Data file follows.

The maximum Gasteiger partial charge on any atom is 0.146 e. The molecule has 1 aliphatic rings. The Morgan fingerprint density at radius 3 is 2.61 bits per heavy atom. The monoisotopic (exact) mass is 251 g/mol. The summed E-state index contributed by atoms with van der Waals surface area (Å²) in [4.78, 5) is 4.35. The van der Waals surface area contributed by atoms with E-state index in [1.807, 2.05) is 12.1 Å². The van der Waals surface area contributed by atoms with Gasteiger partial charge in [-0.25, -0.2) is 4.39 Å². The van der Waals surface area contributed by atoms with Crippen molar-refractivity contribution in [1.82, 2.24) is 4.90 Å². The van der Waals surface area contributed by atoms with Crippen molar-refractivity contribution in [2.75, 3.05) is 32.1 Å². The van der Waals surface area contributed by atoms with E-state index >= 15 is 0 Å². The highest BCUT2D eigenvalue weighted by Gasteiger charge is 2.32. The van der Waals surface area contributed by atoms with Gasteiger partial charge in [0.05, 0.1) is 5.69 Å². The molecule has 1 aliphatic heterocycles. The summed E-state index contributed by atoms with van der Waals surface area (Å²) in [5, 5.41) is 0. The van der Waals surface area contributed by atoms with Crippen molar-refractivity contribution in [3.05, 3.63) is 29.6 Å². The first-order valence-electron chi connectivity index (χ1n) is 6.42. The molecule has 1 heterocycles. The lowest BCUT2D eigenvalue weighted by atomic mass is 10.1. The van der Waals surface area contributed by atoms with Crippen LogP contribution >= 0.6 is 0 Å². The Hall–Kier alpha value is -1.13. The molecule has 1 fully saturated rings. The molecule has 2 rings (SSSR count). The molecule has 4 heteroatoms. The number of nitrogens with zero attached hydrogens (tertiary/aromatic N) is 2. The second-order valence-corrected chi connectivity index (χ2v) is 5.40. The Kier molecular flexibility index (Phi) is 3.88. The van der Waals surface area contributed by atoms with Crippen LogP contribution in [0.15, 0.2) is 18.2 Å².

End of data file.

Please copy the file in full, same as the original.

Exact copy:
The maximum Gasteiger partial charge on any atom is 0.146 e. The molecule has 1 aliphatic rings. The Morgan fingerprint density at radius 3 is 2.61 bits per heavy atom. The monoisotopic (exact) mass is 251 g/mol. The summed E-state index contributed by atoms with van der Waals surface area (Å²) in [4.78, 5) is 4.35. The van der Waals surface area contributed by atoms with E-state index in [1.807, 2.05) is 12.1 Å². The van der Waals surface area contributed by atoms with Gasteiger partial charge in [-0.25, -0.2) is 4.39 Å². The van der Waals surface area contributed by atoms with Crippen molar-refractivity contribution in [1.82, 2.24) is 4.90 Å². The van der Waals surface area contributed by atoms with Crippen molar-refractivity contribution in [2.75, 3.05) is 32.1 Å². The van der Waals surface area contributed by atoms with E-state index >= 15 is 0 Å². The highest BCUT2D eigenvalue weighted by Gasteiger charge is 2.32. The van der Waals surface area contributed by atoms with Gasteiger partial charge in [0.05, 0.1) is 5.69 Å². The molecule has 1 aliphatic heterocycles. The summed E-state index contributed by atoms with van der Waals surface area (Å²) in [5, 5.41) is 0. The van der Waals surface area contributed by atoms with Crippen molar-refractivity contribution in [3.05, 3.63) is 29.6 Å². The first-order valence-electron chi connectivity index (χ1n) is 6.42. The molecule has 1 heterocycles. The lowest BCUT2D eigenvalue weighted by atomic mass is 10.1. The van der Waals surface area contributed by atoms with Crippen LogP contribution >= 0.6 is 0 Å². The Hall–Kier alpha value is -1.13. The molecule has 1 fully saturated rings. The molecule has 2 rings (SSSR count). The molecule has 4 heteroatoms. The number of nitrogens with zero attached hydrogens (tertiary/aromatic N) is 2. The second-order valence-corrected chi connectivity index (χ2v) is 5.40. The Kier molecular flexibility index (Phi) is 3.88. The van der Waals surface area contributed by atoms with Crippen LogP contribution in [0.15, 0.2) is 18.2 Å².